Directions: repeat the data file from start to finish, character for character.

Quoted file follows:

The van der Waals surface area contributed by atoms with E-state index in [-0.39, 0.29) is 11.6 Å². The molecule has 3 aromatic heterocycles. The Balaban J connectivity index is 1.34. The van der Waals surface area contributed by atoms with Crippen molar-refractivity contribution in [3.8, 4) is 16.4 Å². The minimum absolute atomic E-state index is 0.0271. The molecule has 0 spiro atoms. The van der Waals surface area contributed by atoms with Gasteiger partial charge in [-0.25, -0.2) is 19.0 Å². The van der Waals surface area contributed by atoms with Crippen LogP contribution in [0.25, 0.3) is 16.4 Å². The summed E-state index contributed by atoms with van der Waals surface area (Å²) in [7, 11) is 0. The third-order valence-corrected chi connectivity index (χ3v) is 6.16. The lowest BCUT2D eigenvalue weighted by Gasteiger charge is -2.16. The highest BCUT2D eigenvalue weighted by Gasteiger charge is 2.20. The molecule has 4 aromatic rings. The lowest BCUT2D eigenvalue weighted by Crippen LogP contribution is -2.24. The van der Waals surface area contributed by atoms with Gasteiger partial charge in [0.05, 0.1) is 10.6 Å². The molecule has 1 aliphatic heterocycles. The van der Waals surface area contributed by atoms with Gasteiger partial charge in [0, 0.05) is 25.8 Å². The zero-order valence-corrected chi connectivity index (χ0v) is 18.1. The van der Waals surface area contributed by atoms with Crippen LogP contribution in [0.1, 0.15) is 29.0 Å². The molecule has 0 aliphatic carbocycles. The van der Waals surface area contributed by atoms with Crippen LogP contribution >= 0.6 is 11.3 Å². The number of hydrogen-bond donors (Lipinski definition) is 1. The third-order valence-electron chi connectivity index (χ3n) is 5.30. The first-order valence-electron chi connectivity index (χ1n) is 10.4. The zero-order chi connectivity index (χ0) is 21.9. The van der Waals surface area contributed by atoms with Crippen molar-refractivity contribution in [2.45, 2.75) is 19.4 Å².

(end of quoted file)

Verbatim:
The van der Waals surface area contributed by atoms with E-state index in [-0.39, 0.29) is 11.6 Å². The molecule has 3 aromatic heterocycles. The Balaban J connectivity index is 1.34. The van der Waals surface area contributed by atoms with Crippen molar-refractivity contribution in [3.8, 4) is 16.4 Å². The minimum absolute atomic E-state index is 0.0271. The molecule has 0 spiro atoms. The van der Waals surface area contributed by atoms with Gasteiger partial charge in [-0.25, -0.2) is 19.0 Å². The van der Waals surface area contributed by atoms with Crippen LogP contribution in [0.25, 0.3) is 16.4 Å². The summed E-state index contributed by atoms with van der Waals surface area (Å²) in [7, 11) is 0. The third-order valence-corrected chi connectivity index (χ3v) is 6.16. The lowest BCUT2D eigenvalue weighted by Gasteiger charge is -2.16. The highest BCUT2D eigenvalue weighted by Gasteiger charge is 2.20. The molecule has 4 aromatic rings. The lowest BCUT2D eigenvalue weighted by Crippen LogP contribution is -2.24. The van der Waals surface area contributed by atoms with Gasteiger partial charge in [0.05, 0.1) is 10.6 Å². The molecule has 1 aliphatic heterocycles. The van der Waals surface area contributed by atoms with Gasteiger partial charge in [0, 0.05) is 25.8 Å². The zero-order valence-corrected chi connectivity index (χ0v) is 18.1. The van der Waals surface area contributed by atoms with Crippen LogP contribution in [0.1, 0.15) is 29.0 Å². The molecule has 0 aliphatic carbocycles. The van der Waals surface area contributed by atoms with Crippen LogP contribution >= 0.6 is 11.3 Å². The number of hydrogen-bond donors (Lipinski definition) is 1. The third-order valence-electron chi connectivity index (χ3n) is 5.30. The first-order valence-electron chi connectivity index (χ1n) is 10.4. The zero-order chi connectivity index (χ0) is 21.9. The van der Waals surface area contributed by atoms with Crippen molar-refractivity contribution in [2.45, 2.75) is 19.4 Å².